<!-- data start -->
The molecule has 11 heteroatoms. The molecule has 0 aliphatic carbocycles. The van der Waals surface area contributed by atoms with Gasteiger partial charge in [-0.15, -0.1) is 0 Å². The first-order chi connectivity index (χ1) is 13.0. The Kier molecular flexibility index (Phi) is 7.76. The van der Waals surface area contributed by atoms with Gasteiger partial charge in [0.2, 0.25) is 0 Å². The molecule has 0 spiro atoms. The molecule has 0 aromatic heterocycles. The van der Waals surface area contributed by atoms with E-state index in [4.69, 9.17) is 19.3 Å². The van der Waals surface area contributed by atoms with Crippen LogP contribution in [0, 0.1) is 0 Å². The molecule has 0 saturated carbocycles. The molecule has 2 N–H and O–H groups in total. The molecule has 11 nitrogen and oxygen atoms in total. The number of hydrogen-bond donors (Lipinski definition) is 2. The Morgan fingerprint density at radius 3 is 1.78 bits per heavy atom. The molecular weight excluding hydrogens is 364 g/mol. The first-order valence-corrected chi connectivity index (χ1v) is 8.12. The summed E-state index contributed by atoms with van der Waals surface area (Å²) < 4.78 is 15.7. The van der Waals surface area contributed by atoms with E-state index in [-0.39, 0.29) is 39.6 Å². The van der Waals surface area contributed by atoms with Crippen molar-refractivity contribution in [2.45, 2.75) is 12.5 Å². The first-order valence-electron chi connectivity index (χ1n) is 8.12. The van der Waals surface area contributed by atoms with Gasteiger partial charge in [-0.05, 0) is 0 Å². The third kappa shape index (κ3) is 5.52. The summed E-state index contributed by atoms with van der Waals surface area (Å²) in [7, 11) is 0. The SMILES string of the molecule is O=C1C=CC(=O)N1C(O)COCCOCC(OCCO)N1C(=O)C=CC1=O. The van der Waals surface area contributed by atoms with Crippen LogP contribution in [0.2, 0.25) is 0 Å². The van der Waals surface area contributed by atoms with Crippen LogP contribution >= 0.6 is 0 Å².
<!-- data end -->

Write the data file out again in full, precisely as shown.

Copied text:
The molecule has 11 heteroatoms. The molecule has 0 aliphatic carbocycles. The van der Waals surface area contributed by atoms with Gasteiger partial charge in [-0.15, -0.1) is 0 Å². The first-order chi connectivity index (χ1) is 13.0. The Kier molecular flexibility index (Phi) is 7.76. The van der Waals surface area contributed by atoms with Gasteiger partial charge in [0.2, 0.25) is 0 Å². The molecule has 0 spiro atoms. The molecule has 0 aromatic heterocycles. The van der Waals surface area contributed by atoms with E-state index in [4.69, 9.17) is 19.3 Å². The van der Waals surface area contributed by atoms with Crippen LogP contribution in [0, 0.1) is 0 Å². The molecule has 0 saturated carbocycles. The molecule has 2 N–H and O–H groups in total. The molecule has 11 nitrogen and oxygen atoms in total. The number of hydrogen-bond donors (Lipinski definition) is 2. The Morgan fingerprint density at radius 3 is 1.78 bits per heavy atom. The molecular weight excluding hydrogens is 364 g/mol. The first-order valence-corrected chi connectivity index (χ1v) is 8.12. The summed E-state index contributed by atoms with van der Waals surface area (Å²) < 4.78 is 15.7. The van der Waals surface area contributed by atoms with E-state index in [-0.39, 0.29) is 39.6 Å². The van der Waals surface area contributed by atoms with Crippen molar-refractivity contribution in [2.45, 2.75) is 12.5 Å². The first-order valence-electron chi connectivity index (χ1n) is 8.12. The van der Waals surface area contributed by atoms with Gasteiger partial charge in [-0.05, 0) is 0 Å². The third kappa shape index (κ3) is 5.52. The summed E-state index contributed by atoms with van der Waals surface area (Å²) in [7, 11) is 0. The SMILES string of the molecule is O=C1C=CC(=O)N1C(O)COCCOCC(OCCO)N1C(=O)C=CC1=O. The van der Waals surface area contributed by atoms with Crippen LogP contribution in [0.2, 0.25) is 0 Å². The van der Waals surface area contributed by atoms with Crippen LogP contribution >= 0.6 is 0 Å².